"A Pretty Church is Like a Memory" Pardon my taking poetic license on the Coleman Hawkins song from the 1950s. But you have to admit, a pretty landscape, neighborhood and yes, a church, can stick in your mind. In the case of a church, I think of St. Michael’s, the Norman church (built about 900 years ago!) in the English village where the company I work for is located. I also remember a small church in the forest in Upstate New York that I frequented in the 1980s when I lived outside of Albany.
And I think of Good Shepherd. We are blessed with an attractive location in Reading, intimate small church architecture, and a 100 year history. The latter is both good and bad for us. Good because we have a sense of history, but bad because the property is in need of upkeep.
That’s why the third phase of the Capital Campaign was aimed at stopping the decay of the building and also making it more attractive. The whole idea is to make the building more welcoming and inviting…and ready for the next 100 years. That way people who see our church will more easily remember us. If “Church Shoppers” come in out of curiosity, we as members of the parish help to cement that memory and hopefully make them want to learn more about Good Shepherd and our message of love.
The first area of focus was to stop the leaking of the sanctuary roof that was slowly destroying the back wall of the church. We’ve all seen the bubbling of the plaster on the back wall and wondered what was happening underneath. The parapet required a replacement of all of the lead flashing, sealing any other leaks and repairing the interior walls. Bob Newton and Paul Marean were our “Management” on the project.
Like the other projects in This Old Church, we had a surprise. The roof of the sanctuary was repaired within the budget of $55,000. However…the flat roof between the sanctuary and the parish offices and lounge was in rough shape. This added $17,000 to the budget.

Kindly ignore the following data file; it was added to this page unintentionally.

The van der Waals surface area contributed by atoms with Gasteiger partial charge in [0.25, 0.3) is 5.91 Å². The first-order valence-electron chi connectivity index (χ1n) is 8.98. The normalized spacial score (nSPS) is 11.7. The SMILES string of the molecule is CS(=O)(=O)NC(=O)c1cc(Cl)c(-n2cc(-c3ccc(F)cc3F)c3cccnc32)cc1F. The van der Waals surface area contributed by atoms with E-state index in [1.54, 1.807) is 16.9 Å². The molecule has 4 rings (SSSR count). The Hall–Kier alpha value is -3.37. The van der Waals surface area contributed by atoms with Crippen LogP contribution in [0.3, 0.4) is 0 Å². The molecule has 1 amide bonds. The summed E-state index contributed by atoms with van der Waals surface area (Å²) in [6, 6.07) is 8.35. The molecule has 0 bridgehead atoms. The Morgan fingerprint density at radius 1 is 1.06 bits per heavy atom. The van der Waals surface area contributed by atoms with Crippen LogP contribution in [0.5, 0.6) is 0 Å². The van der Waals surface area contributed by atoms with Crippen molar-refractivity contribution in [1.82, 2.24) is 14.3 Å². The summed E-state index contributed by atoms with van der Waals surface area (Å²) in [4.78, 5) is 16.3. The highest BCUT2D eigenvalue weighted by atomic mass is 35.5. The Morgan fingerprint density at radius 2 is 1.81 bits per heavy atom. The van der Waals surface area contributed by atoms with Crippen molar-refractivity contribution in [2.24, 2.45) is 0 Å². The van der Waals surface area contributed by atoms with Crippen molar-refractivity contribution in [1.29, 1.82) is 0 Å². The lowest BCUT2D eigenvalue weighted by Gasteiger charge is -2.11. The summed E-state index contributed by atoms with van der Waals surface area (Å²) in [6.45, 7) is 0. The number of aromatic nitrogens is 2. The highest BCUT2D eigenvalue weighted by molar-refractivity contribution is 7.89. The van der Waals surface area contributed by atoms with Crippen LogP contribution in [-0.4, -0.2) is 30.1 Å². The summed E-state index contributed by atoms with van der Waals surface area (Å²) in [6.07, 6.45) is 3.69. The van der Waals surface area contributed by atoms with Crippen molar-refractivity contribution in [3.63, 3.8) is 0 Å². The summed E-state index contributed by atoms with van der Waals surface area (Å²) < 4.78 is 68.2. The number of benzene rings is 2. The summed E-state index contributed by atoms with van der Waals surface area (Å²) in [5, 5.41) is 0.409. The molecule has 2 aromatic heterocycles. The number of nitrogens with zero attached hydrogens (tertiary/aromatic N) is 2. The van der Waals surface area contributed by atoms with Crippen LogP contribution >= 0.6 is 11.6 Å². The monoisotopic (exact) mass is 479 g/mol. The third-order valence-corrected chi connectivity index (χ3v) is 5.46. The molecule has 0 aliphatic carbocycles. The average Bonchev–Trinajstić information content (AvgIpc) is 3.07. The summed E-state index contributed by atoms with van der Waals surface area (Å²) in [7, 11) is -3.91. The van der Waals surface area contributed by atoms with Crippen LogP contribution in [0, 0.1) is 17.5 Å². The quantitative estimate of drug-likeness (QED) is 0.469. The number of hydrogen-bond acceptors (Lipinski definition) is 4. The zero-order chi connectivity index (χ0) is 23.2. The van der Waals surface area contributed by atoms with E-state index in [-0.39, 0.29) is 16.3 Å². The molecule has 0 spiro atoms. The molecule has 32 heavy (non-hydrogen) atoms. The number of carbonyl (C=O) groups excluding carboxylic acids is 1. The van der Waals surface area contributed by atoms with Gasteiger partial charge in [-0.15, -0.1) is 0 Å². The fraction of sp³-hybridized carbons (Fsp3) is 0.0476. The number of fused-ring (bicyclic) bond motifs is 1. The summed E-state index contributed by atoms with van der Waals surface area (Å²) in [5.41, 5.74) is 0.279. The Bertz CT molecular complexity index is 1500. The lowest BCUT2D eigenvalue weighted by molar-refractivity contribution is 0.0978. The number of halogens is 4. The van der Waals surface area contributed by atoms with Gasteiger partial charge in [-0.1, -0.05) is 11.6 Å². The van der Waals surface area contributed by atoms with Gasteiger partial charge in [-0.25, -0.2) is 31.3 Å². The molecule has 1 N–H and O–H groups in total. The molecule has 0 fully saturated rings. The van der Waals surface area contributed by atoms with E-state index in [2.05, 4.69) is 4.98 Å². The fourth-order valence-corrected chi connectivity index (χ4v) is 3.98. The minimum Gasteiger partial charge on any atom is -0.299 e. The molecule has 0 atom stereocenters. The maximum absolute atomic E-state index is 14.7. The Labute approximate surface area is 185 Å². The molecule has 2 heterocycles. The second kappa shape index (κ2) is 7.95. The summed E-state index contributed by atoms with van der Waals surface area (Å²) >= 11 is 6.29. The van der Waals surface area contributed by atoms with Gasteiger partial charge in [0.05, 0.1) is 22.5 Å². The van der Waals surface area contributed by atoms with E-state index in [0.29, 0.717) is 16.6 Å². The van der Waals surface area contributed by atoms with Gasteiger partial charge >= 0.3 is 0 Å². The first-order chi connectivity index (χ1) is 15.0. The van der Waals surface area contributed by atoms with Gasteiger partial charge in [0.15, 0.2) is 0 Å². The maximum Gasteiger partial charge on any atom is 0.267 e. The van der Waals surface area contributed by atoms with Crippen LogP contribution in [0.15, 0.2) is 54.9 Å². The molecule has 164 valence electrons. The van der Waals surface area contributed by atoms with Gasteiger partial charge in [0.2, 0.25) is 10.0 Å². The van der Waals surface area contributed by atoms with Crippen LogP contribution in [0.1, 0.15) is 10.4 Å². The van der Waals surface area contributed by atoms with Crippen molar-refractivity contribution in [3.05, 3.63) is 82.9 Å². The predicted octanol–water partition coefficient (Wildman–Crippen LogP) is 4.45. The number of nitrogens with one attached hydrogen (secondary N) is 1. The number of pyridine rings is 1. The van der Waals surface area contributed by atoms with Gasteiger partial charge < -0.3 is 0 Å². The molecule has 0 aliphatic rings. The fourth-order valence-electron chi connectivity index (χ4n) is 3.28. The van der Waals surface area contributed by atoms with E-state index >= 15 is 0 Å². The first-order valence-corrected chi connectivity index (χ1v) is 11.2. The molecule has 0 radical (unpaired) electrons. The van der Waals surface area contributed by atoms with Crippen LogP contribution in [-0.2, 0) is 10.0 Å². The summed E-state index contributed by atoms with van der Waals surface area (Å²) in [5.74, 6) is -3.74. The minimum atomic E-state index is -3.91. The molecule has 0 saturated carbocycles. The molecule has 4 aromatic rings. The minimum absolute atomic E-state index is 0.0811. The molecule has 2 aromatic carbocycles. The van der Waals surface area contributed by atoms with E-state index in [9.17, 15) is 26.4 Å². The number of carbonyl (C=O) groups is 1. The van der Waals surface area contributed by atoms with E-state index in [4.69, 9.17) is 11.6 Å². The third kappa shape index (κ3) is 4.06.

Next, the sidewalk was an obvious need. Our main entrance to the church looked very “tired.” The concrete sidewalk was cracked and pitted. The short brick walls were missing bricks and the mortar was decidedly absent in some areas. Not a good first impression for people visiting our parish. The first thing to be done was to remove the old sidewalk and lay down a bed of gravel to stabilize the new pavers. After the gravel settled, the pavers you see today were laid in place. The total cost was just over $20,000. Finally, the side of the sanctuary was power washed and the brick work at the entrance was repaired. Ask Mark Manzelli and Ben Sands about the “fun” of matching the 1960’s bricks! The good news is that there were no surprises and the work was done for $1,700. So our “prettying” ended up costing close to $94,000. Add to this the work of our volunteers who care for the grounds and we have an attractive… and dry :) property! So now we have plenty of heat all around and cooling in the offices and lounge, plus no leaks and a property that is ready for the future. Well, most of the property. Starting soon, we will tackle the interiors of the lounge and offices. This fall I will start a dialogue on what we expect as a parish, what we can afford, and how to make this happen. So stay tuned…This Old Church ain’t finished yet!